Pop Culture Intervention

7 Life Lessons I Learned From Playing Video Games

No. 3 is major.

At A Plus, we're addicted to pop culture, and Pop Culture Intervention brings that obsession to the soapbox. Through this series, we'll recommend what you should be watching, reading or listening to; explore how arts and entertainment affect us; and interpret the important messages contained within various works.

As someone who grew up playing video games, these digital worlds hold a special place in my heart. While there are many misconceptions about them, I'm always quick to point out that they can actually be educational. In fact, I would definitely have to say that video games have taught me many important life lessons.


Beyond the mental, physical, and social pluses, video games have the ability to do what books, movies, and TV shows cannot: put us in control. All of these pop culture mediums have the capability allowing us to be anyone, do anything, and go anywhere, but video games give us a first-person experience and, as a result, a totally unique perspective.

In my years of playing video games, I've learned quite a few life lessons that have stuck and that still ring true today. Thanks to these — and the memories in which they were created — I feel more than capable to face whatever comes my way. Here are the seven important life lessons I learned from playing video games:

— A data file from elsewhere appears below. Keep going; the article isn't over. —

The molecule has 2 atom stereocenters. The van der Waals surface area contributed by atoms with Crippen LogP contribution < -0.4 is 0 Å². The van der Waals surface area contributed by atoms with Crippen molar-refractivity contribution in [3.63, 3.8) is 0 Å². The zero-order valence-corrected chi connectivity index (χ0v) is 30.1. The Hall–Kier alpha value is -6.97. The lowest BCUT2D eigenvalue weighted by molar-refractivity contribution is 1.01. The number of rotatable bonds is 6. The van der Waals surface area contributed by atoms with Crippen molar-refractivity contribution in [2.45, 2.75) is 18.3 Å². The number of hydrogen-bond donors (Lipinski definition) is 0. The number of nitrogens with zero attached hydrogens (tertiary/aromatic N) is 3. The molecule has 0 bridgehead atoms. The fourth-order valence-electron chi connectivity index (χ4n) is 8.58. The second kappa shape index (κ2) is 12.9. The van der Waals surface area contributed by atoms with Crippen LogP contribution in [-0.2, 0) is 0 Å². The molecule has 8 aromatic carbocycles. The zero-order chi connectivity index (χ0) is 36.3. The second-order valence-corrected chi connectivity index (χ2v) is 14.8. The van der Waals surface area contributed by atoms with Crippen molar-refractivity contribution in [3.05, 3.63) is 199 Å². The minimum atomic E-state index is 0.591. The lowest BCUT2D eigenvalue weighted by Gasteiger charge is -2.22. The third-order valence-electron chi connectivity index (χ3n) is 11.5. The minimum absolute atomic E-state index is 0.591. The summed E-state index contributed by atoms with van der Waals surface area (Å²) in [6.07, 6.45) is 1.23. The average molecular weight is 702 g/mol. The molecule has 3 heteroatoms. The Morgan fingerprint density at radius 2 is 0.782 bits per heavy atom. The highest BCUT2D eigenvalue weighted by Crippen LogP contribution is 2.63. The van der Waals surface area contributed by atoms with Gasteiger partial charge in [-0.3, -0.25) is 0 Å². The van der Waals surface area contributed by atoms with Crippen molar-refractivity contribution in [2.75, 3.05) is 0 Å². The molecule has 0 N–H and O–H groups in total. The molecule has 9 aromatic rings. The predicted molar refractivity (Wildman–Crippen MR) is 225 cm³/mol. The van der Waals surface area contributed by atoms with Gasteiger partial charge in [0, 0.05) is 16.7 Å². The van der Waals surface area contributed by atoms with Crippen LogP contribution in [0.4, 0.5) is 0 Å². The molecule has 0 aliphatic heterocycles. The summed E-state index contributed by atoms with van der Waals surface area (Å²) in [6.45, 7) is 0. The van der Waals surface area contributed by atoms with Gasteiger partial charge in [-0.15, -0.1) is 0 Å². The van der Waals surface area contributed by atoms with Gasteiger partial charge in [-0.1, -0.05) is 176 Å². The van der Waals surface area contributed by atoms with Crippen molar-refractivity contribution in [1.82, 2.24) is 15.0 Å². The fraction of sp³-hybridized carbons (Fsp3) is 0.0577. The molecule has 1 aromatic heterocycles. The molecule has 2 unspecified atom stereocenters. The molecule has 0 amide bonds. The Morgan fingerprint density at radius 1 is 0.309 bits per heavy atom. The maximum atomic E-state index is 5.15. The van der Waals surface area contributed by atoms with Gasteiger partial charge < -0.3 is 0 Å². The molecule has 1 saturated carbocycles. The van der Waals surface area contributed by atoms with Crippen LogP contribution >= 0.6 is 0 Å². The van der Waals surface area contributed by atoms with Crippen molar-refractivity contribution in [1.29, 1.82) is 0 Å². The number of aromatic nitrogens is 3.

1. “Detroit: Become Human”: Every decision matters, so make each one count.

Detroit: Become Human has a story revolving around three different androids — Connor, Kara, and Marcus — in a futuristic setting of Detroit. Each character goes on their own journey of self-discovery with the question over the rights of artificial intelligence explored throughout. What sets it apart? It's you who makes all the decisions for them, both big and small. These dialogue and action choices essentially shape the story, with each click of a button having either positive or negative results for your protagonists. The same goes for you in the real world, too.

2. “Final Fantasy”: You are never alone when you’re surrounded by friends.

With each and every installment of Final Fantasy comes an epic adventure to go on, a quest to undertake, and a baddie to take down. This could seem like a lot but the best part is that you're never alone. A cornerstone of the Final Fantasy franchise is that your main character always has a party they travel with. You either start with them, like in earlier ones, or you find them along the way, like with the later ones. Final Fantasy VII gave us Cloud, Tifa, Aerith, and others. Final Fantasy VIII introduced us to Squall, Rinoa, Zell, and others. Final Fantasy IX gave us Zidane, Garnet, Vivi, and others. Final Fantasy X introduced us to Tidus, Yuna, Lulu, Rikku, and others. This was a great stretch of games, all in succession. It was always comforting to know that, no matter what, you had power in numbers.

3. “Kingdom Hearts”: It is what’s inside us that’s important.